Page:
I share some (very small, very tenuous) similarities with Kate. We are the same age, we are both graduates of good universities, we both spend time in London and the wilds of North Wales and we both wrapped our first born babies in unnecessarily expensive but undeniably super soft Aden & Anais muslins (I did say they were tenuous). I also gave birth to my first child, a son, earlier this year in the spring. However, if someone had tried to pop in to blow dry my hair a few hours after my delivery and propelled me out into the flashbulbs of the world’s media, in my case still wobbly from all the drugs the medical world can offer a labouring woman, then I would not have fared as well, I will go so far as to say as brilliantly, as she did. That was where we really saw her mettle. There are very few women in this world who could stand there as she did with such dignity and such grace in the aftermath of the indignity of child birth. I certainly couldn’t. Bear in mind that at some point in the hours previous Kate would have witnessed one of life’s truly revolting moments – the loss of one’s mucus plug. But she dusted herself off and went out there to deliver what the nation wanted.

And if in the wilderness of the waity-Katy years she had the foresight, as I imagine she did, to really think about what would be required of her in the future when William would finally get down on bended knee, then I don’t blame her for choosing to sit at home with her feet up enjoying a cup of tea, thinking about the commemorative china coming her way and flicking through Tatler. She needed the rest.

Breast-feeding in public: heaven and hell #1

7 weeks in and I finally spot someone else breast-feeding in public, in the City of all places. Leon on Cannon Street is clearly where we feel most comfortable (no wonder with the lovely staff and brownies in there).

Of course I’ve seen lots of boob in the parents’ room of John Lewis (lovely) and some in House of Fraser (awful, not enough room to swing a cat) on Oxford Street but bumming around East London as I’ve been doing since my son arrived there is not a nip in sight. I still can’t believe how rarely you see ladies breast-feeding in public compared to how many babies you see, the ratio is seriously out (unlike the nips).

I feel passionately about this (which is something I never thought I would say). So many of my friends have stopped breast-feeding before they were ready because, frankly, it can be hard. Tricky to get your technique right, tricky to find appropriate clothing and tricky to skilfully whip your boobs out in public and not expose yourself. And the less ladies we see doing it, the more likely we are to feel awkward and embarrassed about it. Yet it’s the best thing we can do for our babies. No wonder so many ladies stop breast-feeding and then feel guilty about it. As if there isn’t enough guilt involved in motherhood as it is.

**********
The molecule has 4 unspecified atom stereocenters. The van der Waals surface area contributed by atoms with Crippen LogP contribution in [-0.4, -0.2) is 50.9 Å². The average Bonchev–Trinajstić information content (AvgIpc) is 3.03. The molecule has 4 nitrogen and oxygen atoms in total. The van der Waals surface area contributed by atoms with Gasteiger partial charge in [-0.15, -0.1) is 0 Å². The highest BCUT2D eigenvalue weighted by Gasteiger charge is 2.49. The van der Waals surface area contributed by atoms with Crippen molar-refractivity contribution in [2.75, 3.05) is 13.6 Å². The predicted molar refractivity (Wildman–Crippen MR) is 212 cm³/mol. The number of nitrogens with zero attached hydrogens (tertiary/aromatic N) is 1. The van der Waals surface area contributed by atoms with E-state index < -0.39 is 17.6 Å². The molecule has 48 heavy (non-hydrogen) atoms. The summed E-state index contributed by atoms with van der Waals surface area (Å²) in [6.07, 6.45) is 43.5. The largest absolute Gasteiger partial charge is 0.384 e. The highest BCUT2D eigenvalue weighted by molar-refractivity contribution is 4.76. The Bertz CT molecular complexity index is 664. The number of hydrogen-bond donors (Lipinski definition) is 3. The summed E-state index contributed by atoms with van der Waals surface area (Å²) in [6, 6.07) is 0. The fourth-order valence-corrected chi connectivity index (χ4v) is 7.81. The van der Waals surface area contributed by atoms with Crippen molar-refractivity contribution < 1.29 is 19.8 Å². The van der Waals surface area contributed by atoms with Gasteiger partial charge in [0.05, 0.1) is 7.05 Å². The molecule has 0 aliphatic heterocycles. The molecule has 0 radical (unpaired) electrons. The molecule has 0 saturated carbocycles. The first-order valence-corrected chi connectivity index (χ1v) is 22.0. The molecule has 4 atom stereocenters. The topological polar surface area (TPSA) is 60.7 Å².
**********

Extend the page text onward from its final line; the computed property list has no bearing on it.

On the subject of breast-feeding in public, two places deserve a special mention. Selfridges, for being breast-feeding heaven: bright spacious area, big comfy chairs and foot-rests. And Tramshed in Shoreditch for breast-feeding hell: we were directed to the first table as you enter the restaurant. This was in my early nervous days – week 3 – and so I enquired as to whether there might be a more discreet table in case I needed to breastfeed during lunch. The lady suggested I use the disabled loo. A quick peek inside and the disabled loo didn’t even have a lid on the toilet seat. I wouldn’t fancy eating my lunch in there – appalling. Lucky the salted caramel fondue was good.

Babies and blogging

It turns out that babies and blogging aren’t entirely compatible. Both demand a lot of attention. The former will always win out. Unless you are one of those bloggers who wail about how hard it is having a baby and how there aren’t enough hours in the day while tweeting every two minutes. Hence my second post, a month and a week after my first.

Of course I’ve started a post, many posts, but something or someone has always distracted me. My son is clearly the main culprit, and quite right too, but then there’s the other stuff, the seemingly innocuous tasks at the back of your mind… I must do, must do, must do…

For a start there is reading about, talking about, in fact doing anything you can to deal with your offspring’s wind, which could be a full time occupation in itself – patting, massaging, winding, elevating, colic relief drops, leading finally, for the desperate, to the cranial osteopath and a total ban on dairy – which are all just distractions until sufficient time passes for your baby’s digestive system to mature so that wind isn’t such a problem. At which point you realise that none of your efforts have made a difference, so you tuck in to the nearest piece of cheese.

Then there is an endless, unstoppable stream of washing. You hear talk of babies taking out a whole outfit in seconds with one explosive action from their bottom or a violent episode of projectile vomiting but there is no hint at the sheer volume of washing turnover this creates, or that your baby can occasionally also take out his bouncer/moses basket/your outfit at the same time and that at least one of these will happen more than once a day.